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Scottish National Dictionary (1700–)

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First published 1971 (SND Vol. VIII). Includes material from the 2005 supplement.
This entry has not been updated since then but may contain minor corrections and revisions.

SHENACHIE, n. Also sean(n)achie, seanachaidh, sen(n)achi(e), sennachai, -chy; sheanachie, shan(n)achie, -y. Also attrib. Orig. a professional recorder and reciter of family history, genealogy, traditions, etc., attached to the household of a clan chieftain or person of high rank, now a teller of traditional stories from the Celtic heroic legends. [′ʃɛnəxi]Sc. 1716 W. Macfarlane Geneal. Coll. (S.H.S.) I. 118:
This Family [Maclean] had their Shenachies and Bards as every Family of Distinction in the Highlands had. . . . Mr John Beaton the Last of the Shenachies.
Sc. 1771 Smollett Humphry Clinker, Melford to Phillips (3 Sept.):
At the grave the orator, or senachie, pronounced the panegyric of the defunct.
Per. 1795 Stat. Acc.1 II. 462:
The country shenachies, or historians, who, in general can best account for these things.
Sc. 1828 Scott F.M. Perth xxviii.:
The Seanachie recited the geneaogy of the tribe.
w.Sc. 1862 J. F. Campbell Tales IV. 16:
A Shanachie means a teller of old tales and traditions.
Sc. 1876 W. F. Skene Celtic Scot. I. 490:
The boy king then received the homage of the feudal baronage of the kingdom, and a strange ceremony followed, probably now for the first time, and intended to mark the cordial acceptance of the king by the entire Gaelic population as the heir and inheritor of a long line of traditionary Gaelic monarchs. A Highland sennachy advanced and kneeling before the fatal stone, hailed him as the ‘Ri Alban', and repeated his pedigree according to Highland tradition through a long line of Gaelic kings, partly real and partly mythic, till he reached ‘Gaithal Glas', the ‘eponymus' of the race.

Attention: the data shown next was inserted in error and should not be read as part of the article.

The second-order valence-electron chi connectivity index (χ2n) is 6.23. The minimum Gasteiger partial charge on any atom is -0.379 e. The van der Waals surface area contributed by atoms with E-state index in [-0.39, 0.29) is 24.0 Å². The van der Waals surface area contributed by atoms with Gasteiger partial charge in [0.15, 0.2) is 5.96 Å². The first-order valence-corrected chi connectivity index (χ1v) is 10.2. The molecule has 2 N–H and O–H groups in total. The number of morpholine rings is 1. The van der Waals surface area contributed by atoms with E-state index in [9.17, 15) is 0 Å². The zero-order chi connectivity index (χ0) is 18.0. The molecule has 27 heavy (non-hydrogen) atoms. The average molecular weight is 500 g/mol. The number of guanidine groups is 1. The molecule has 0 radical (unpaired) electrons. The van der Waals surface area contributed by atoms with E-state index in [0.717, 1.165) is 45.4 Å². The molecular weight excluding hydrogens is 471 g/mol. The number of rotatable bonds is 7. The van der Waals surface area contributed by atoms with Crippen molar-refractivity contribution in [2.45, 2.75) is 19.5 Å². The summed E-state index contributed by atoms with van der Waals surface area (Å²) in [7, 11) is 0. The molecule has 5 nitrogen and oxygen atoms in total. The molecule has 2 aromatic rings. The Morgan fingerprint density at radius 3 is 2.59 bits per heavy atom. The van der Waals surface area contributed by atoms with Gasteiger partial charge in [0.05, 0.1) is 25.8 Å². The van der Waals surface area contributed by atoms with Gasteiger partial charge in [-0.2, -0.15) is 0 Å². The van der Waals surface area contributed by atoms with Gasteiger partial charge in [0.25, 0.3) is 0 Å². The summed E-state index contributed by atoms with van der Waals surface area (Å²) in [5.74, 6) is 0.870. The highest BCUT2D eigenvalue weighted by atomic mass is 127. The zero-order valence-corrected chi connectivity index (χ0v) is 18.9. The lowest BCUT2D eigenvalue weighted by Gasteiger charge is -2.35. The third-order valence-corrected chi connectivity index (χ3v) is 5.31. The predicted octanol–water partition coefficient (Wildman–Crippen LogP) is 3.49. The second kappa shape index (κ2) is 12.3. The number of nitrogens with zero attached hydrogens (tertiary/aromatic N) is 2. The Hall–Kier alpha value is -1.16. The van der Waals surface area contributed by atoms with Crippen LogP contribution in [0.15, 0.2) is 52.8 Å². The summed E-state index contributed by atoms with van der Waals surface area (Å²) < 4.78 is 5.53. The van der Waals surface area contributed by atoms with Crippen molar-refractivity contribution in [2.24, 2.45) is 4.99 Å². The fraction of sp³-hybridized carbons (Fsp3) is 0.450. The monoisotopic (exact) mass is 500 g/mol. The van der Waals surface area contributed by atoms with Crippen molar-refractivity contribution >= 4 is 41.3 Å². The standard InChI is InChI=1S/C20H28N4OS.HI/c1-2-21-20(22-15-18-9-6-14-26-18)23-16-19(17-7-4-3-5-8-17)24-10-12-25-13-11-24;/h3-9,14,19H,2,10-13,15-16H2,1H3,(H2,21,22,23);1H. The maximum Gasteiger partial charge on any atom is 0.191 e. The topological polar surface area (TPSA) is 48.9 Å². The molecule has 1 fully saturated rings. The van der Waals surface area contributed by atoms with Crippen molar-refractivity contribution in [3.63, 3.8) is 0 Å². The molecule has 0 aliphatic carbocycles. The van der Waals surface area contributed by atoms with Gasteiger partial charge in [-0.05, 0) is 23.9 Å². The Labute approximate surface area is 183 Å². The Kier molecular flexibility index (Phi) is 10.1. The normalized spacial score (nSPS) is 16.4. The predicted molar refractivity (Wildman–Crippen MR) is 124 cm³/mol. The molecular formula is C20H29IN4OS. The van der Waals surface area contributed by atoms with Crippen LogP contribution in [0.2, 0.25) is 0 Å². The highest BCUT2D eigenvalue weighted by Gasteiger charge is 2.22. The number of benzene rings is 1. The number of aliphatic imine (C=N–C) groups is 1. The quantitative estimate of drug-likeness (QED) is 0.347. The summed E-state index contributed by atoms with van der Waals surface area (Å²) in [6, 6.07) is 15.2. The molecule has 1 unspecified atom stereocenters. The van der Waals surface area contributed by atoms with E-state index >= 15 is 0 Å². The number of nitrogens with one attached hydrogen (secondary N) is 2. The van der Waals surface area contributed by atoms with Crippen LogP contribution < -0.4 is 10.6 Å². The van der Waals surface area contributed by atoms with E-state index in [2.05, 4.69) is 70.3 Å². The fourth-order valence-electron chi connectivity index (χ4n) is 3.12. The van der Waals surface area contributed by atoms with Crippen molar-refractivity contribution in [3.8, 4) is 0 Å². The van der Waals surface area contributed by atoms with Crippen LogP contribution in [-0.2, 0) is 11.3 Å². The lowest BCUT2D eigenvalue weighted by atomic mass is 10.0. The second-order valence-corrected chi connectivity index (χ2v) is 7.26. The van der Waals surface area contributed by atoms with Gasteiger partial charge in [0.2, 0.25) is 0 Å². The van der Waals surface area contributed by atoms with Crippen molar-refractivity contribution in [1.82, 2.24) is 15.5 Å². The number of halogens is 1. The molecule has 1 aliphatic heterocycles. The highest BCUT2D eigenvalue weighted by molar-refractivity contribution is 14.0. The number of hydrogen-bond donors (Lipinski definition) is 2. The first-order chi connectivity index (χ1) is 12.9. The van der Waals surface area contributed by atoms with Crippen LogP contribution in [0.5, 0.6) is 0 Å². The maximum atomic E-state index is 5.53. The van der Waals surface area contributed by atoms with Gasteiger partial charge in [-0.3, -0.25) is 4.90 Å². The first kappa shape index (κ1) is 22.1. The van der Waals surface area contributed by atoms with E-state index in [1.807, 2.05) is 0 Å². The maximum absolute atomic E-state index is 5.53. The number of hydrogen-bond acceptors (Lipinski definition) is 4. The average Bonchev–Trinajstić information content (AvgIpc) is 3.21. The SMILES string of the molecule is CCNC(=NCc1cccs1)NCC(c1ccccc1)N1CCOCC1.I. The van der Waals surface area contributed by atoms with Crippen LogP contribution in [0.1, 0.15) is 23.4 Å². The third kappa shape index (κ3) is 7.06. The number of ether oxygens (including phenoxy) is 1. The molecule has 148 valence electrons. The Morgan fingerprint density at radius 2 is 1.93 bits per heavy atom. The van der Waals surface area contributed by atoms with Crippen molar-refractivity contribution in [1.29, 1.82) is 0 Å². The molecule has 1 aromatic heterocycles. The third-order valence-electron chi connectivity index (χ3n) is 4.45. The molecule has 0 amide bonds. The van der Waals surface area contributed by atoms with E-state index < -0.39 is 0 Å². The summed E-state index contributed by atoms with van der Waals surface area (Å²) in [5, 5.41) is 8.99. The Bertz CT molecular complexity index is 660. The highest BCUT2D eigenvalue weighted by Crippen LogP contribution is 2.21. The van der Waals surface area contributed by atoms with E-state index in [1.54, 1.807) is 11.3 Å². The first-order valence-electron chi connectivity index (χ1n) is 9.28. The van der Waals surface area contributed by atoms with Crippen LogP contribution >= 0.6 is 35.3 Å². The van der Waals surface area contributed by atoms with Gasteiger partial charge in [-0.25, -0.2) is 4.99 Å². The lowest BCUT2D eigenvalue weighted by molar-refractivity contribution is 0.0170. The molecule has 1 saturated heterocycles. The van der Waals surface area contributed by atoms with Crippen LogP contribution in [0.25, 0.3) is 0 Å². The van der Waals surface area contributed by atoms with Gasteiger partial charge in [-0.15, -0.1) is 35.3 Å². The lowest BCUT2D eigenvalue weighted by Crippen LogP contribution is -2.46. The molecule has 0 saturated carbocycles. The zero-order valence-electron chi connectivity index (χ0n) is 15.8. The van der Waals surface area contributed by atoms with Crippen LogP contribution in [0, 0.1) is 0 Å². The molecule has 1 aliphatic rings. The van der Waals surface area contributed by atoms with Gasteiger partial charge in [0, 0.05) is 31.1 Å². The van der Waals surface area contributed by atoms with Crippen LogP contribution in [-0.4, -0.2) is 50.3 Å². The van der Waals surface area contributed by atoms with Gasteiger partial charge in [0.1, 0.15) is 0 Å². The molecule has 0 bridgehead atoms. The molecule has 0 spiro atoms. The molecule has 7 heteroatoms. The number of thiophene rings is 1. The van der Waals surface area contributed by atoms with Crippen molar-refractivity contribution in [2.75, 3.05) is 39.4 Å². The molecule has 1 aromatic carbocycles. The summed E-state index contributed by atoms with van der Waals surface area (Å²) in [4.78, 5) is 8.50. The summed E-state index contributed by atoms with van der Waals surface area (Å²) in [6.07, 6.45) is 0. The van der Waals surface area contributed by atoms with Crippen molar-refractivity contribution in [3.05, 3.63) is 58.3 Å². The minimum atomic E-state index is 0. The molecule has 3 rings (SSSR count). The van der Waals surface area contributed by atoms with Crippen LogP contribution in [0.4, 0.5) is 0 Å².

Arg. 1896 N. Munro Lost Pibroch 140:
How Diarmaid got the old place is a sennachie's tale.
Sc. 1940 Folk-Lore LI. 151:
Certain phrases recur frequently with little variation. Analysis however sometimes reveals a peculiar trait and the parallels are instructive, one learns by these to detect a tradition of great age and features of an art practised by generations of “seanachies”.
Sc. 1963 Proc. Brit. Acad. (1962) 401:
He was von Haus aus a lover of stories and story-telling, a born court shenachie, had his lot been cast in the Middle Ages.
wm.Sc. 1988 Christine Marion Fraser Storm over Rhanna (1990) 135:
... as they listened in eager silence to the tales he had to tell. Good stories they were too. Forbye entertaining children he had been one of the best seanachaidhs on Rhanna, keeping everyone spellbund at winter firesides ...
Sc. 1991 John McDonald in Tom Hubbard The New Makars 91:
close-mooths yeuky wi the unkent;
fain tae drap their gett -
a drucken stramash, or a steive corp.
Nou braks the incaain o a trumpet:
shenachy; warlock, wabbin frae's ain sowl
the dumfounerin sang.
Gangrel in a caller airt
w.Lth. 2000 Davie Kerr A Puckle Poems 70:
Sae, come aa ye seanachie poets
an tell o the vision ye see, ...

[O.Sc. schenachy, id., 1450, Gael., Ir. seanachaidh, a teller of old tales (seanachas).]

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"Shenachie n.". Dictionary of the Scots Language. 2004. Scottish Language Dictionaries Ltd. Accessed 22 May 2024 <>



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